extensive work documenting the strong linkeages between the Scottish Strathspey repertoire forming the basis for the
Donegal Highlands repertoire resulted in the publication of a major collection which he will expand upon during the weekend. In recent times he has been performing in duet with Peter Campbell and focussing on the repertoire played
by the older generations at house dances in Donegal. He is the founder of World Fiddle Day and has recently completed a commissioned suite for solo uilleann pipes commemorating the life and achievements of Eamonn
Ceannt, one of the leaders of the 1916 Rising, an uilleann piper and an Irish language activist. His works can be accessed at
(Disappointing news that Peter Campbell can't be with us for the festival, owing to an illness in the family. We
wish him well.)
Peter Campbell comes from one of the great families of Donegal fiddle playing. His grandfather, Peadar, was a renowned house dance player in the Croaghs Mountains in the central Donegal Gaeltacht. He played regular host to the legendary Doherty brothers, most notably Mickey and John. In the Campbell household Peadar's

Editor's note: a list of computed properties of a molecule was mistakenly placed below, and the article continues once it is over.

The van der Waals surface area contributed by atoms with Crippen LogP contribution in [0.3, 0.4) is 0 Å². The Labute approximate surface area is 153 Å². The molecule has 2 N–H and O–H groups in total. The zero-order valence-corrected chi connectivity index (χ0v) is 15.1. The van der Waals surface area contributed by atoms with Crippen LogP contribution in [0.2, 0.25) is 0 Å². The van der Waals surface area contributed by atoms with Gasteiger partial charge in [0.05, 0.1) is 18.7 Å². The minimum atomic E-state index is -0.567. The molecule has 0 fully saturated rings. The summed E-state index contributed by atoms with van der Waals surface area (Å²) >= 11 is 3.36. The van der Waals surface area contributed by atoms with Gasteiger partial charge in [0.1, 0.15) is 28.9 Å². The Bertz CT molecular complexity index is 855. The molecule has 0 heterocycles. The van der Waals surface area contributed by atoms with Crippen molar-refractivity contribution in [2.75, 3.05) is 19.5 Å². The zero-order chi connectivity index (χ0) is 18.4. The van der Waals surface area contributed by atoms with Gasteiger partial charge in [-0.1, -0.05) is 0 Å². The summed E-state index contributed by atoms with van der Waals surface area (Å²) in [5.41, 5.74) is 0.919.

sons Jimmy, Vincent and Columba learned directly from the Dohertys and all of the other gifted local fiddlers who flourished in the
area. Peter's father, Jimmy and uncles Vincent and Columba have been major influences on his playing and echoes of
the Doherty's music can be clearly heard in Peter's dynamic performances. Peter is a regular performer at sessions and festivals throughout Donegal and wider afield. He also partners Caoimhin Mac Aoidh in the duet known as "Fiddle Cases". .
For over three decades this talented twosome have been household names in the global traditional mu-sic scene. The unique tuned tones of twin sisters’ Jennifer (fiddle) and
Hazel (guitar and piano) is augmented with soft spoken stories and imbued with a see-saw mischievous Scottish dialect. Rooted in the ancient isles of Orkney off the far north of
Britain their music has been described as a dancing dialect of “songs without words” and